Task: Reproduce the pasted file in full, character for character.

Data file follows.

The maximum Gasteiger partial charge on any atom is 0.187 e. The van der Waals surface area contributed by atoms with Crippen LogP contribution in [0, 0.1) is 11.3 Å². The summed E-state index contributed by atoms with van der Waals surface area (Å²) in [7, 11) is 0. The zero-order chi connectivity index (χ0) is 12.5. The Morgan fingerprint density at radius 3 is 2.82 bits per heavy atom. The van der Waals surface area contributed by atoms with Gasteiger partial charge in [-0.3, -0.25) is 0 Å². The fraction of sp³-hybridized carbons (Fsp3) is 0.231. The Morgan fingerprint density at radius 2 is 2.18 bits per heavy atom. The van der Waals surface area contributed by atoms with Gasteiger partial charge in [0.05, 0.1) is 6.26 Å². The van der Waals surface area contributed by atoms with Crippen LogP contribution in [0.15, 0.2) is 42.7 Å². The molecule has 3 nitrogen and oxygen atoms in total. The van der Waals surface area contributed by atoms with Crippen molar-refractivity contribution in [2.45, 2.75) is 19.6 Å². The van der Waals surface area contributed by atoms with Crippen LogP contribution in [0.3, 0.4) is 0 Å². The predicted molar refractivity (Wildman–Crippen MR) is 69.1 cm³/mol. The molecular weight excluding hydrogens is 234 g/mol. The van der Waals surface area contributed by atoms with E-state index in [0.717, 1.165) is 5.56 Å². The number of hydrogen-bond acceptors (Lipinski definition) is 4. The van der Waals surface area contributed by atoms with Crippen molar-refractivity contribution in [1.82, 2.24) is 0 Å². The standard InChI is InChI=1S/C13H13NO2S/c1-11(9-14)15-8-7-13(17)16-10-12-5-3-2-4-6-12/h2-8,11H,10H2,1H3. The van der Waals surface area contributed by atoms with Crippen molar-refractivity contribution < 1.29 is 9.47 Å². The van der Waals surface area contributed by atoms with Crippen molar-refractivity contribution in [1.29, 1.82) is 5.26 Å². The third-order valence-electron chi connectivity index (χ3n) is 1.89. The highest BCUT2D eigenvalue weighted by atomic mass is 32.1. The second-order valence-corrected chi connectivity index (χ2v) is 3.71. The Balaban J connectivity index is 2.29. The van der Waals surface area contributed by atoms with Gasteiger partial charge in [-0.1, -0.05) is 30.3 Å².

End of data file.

The maximum Gasteiger partial charge on any atom is 0.187 e. The van der Waals surface area contributed by atoms with Crippen LogP contribution in [0, 0.1) is 11.3 Å². The summed E-state index contributed by atoms with van der Waals surface area (Å²) in [7, 11) is 0. The zero-order chi connectivity index (χ0) is 12.5. The Morgan fingerprint density at radius 3 is 2.82 bits per heavy atom. The van der Waals surface area contributed by atoms with Gasteiger partial charge in [-0.3, -0.25) is 0 Å². The fraction of sp³-hybridized carbons (Fsp3) is 0.231. The Morgan fingerprint density at radius 2 is 2.18 bits per heavy atom. The van der Waals surface area contributed by atoms with Gasteiger partial charge in [0.05, 0.1) is 6.26 Å². The van der Waals surface area contributed by atoms with Crippen LogP contribution in [0.15, 0.2) is 42.7 Å². The molecule has 3 nitrogen and oxygen atoms in total. The van der Waals surface area contributed by atoms with Crippen molar-refractivity contribution in [2.45, 2.75) is 19.6 Å². The van der Waals surface area contributed by atoms with Crippen LogP contribution in [0.3, 0.4) is 0 Å². The predicted molar refractivity (Wildman–Crippen MR) is 69.1 cm³/mol. The molecular weight excluding hydrogens is 234 g/mol. The van der Waals surface area contributed by atoms with E-state index in [0.717, 1.165) is 5.56 Å². The number of hydrogen-bond acceptors (Lipinski definition) is 4. The van der Waals surface area contributed by atoms with Crippen molar-refractivity contribution in [1.82, 2.24) is 0 Å². The standard InChI is InChI=1S/C13H13NO2S/c1-11(9-14)15-8-7-13(17)16-10-12-5-3-2-4-6-12/h2-8,11H,10H2,1H3. The van der Waals surface area contributed by atoms with Crippen molar-refractivity contribution < 1.29 is 9.47 Å². The van der Waals surface area contributed by atoms with Crippen molar-refractivity contribution in [1.29, 1.82) is 5.26 Å². The third-order valence-electron chi connectivity index (χ3n) is 1.89. The highest BCUT2D eigenvalue weighted by atomic mass is 32.1. The second-order valence-corrected chi connectivity index (χ2v) is 3.71. The Balaban J connectivity index is 2.29. The van der Waals surface area contributed by atoms with Gasteiger partial charge in [-0.1, -0.05) is 30.3 Å².